[Talk Summary 12] A/B Testing at Scale

Dr. Pavel Dmitriev, a Principal Data Scientist, from Microsoft's Analysis and Experimentation team had a talk about "A/B Testing at Scale" on Thursday, 2016/12/08. The talk was about the introduction of a controlled experiment, four real experiments that Microsoft had been running, and 5 challenges about testing at scale.

Dr. Pavel started the talk with a brief introduction of controlled experiments, aka A/B tests. A/B testing is a method of comparing two versions of a webpage or app against each other to determine which one performs better. A/B testing is also used to evaluate a new feature of an application. If the feature has an effect on users, the result will show the significant difference (p<0.05); the lack of different is called null hypothesis.

With the evolving product development process, Dr. Pavel presented the motivation for A/B testing. In classical software development, a product is usually designed, developed, tested and then released. However, in customer-driven development, the process is from "build" to "measure" to learn (continuous deployment cycles), because we are poor at assessing the value of ideas. There experiment and get the data can help us to evaluate the value of ideas. To demonstrate four real experiments that Microsoft had been running, he showed the experiments and asked the attendances to choose which design between A and B will win. By doing that, he made some statistics on how different between the two groups to show whether the two designs are significant or not.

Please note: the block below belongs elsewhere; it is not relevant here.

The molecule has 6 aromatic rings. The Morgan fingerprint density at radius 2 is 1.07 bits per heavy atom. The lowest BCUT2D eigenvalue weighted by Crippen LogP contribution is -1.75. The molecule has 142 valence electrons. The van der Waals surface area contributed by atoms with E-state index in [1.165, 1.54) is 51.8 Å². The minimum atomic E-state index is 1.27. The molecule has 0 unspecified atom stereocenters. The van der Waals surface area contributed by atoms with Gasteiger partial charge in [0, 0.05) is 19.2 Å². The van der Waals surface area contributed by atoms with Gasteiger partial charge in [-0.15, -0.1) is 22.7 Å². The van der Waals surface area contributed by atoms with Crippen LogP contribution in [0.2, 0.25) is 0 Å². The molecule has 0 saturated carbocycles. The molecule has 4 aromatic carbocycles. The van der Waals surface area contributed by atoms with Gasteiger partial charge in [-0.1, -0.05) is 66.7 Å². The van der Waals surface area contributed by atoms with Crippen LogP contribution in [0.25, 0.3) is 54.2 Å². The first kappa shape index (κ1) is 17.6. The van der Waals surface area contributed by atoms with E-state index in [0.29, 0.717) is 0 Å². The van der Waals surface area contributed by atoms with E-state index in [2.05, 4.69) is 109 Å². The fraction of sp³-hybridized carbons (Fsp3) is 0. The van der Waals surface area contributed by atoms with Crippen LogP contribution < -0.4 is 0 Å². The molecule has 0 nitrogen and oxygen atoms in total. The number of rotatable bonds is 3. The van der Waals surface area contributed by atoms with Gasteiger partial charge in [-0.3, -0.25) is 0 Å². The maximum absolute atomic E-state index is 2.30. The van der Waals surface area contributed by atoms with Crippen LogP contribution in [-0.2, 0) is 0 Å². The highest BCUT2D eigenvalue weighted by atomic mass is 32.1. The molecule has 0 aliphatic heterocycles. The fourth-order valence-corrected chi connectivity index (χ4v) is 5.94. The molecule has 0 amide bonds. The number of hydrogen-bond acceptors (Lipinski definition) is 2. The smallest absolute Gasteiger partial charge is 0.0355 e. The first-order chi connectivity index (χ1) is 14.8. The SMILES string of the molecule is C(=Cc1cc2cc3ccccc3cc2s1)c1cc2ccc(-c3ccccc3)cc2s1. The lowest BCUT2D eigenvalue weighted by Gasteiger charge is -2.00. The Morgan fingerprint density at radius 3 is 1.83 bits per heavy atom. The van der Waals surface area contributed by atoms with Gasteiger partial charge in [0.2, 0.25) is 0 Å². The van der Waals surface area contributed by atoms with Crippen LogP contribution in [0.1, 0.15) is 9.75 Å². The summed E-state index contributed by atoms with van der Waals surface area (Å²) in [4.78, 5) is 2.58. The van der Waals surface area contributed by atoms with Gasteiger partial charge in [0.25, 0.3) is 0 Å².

Finally, Dr. Pavel claimed that while the theory of experimentation is well established, scaling experimentation to millions of users, devices, platforms, websites, apps, social networks, etc. presents new challenges of A/B testing:
  • Challenge 1: trustworthiness
  • Challenge 2: protecting the users
  • Challenge 3: the OEC (Overall Evaluation Criterion)
  • Challenge 4: violations of classical assumptions of a controlled experiment
  • Challenge 5: analysis of results
    • NHST = Null Hypothesis Testing
    • Heterogeneous treatment effect
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